Everybody’s jumping on the “Ban Hejab” bandwagon these days. For
The idea of banning hejab is a nasty, exclusionary, and downright ignorant political trick (especially if you read the news link for Germany). But here’s my real beef with the whole hejab ban: it’s being touted as a “religious issue” instead of a “women’s issue” or a “personal freedom issue”, where it belongs.
Filing “hejab bans” under religious discrimination isn’t fully incorrect, but neither is it fully correct. Making the hejab bans a religious issue implies that hejab is mandatory and part of Islamic belief. While many Muslim women see it as a mandatory obligation, many Muslim women do not: Islamic scholars still debate verses in the Holy Qur’an and ahadith that pertain to the idea of a woman covering herself. There are many devout Muslim women who don’t observe hejab for whatever reason, and decrying hejab bans on the pretext of religious freedom leaves these women (who are potential allies) out.
The issue of banning hejabs (or any other religious garb or symbols worn on the body) is really an issue of personal freedom, but banning the hejab specifically targets women. The reality of a hejab ban is that a government would (or does, in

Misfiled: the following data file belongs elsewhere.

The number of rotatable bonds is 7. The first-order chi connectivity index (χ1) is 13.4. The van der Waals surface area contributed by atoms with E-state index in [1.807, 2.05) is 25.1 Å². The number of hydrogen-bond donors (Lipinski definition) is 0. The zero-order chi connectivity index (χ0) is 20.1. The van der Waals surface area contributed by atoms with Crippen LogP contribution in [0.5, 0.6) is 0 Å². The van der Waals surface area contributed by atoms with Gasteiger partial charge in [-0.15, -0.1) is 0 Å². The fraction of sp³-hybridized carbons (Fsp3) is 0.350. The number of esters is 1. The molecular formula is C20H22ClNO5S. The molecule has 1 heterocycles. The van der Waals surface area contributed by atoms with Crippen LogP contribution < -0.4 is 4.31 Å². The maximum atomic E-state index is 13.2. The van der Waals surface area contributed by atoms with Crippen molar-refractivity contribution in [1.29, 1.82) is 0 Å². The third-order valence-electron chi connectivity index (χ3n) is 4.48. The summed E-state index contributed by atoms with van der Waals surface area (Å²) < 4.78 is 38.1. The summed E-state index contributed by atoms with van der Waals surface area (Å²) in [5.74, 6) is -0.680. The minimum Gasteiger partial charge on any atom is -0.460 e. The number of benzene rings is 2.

Using hejab bans as a religious issue also complicates opposition. For example, the Council for American-Islamic Relations (CAIR) opposes discrimination based on hejabs, and would likely speak out on the issue if the American government ever decided to follow
Bias alert: I’m speaking from an American viewpoint here, so I’d love to hear any non-American reader’s perspective on this. But from an American standpoint, it seems silly that women can wear bikinis, mini-skirts, etc., but that people should get all riled up about a scarf on someone’s head. It’s legal for women to wear men’s clothing and for men to wear women’s clothing. It’s legal for people to wear clothing with political messages, images, or words that might offend others. And currently, it’s legal in the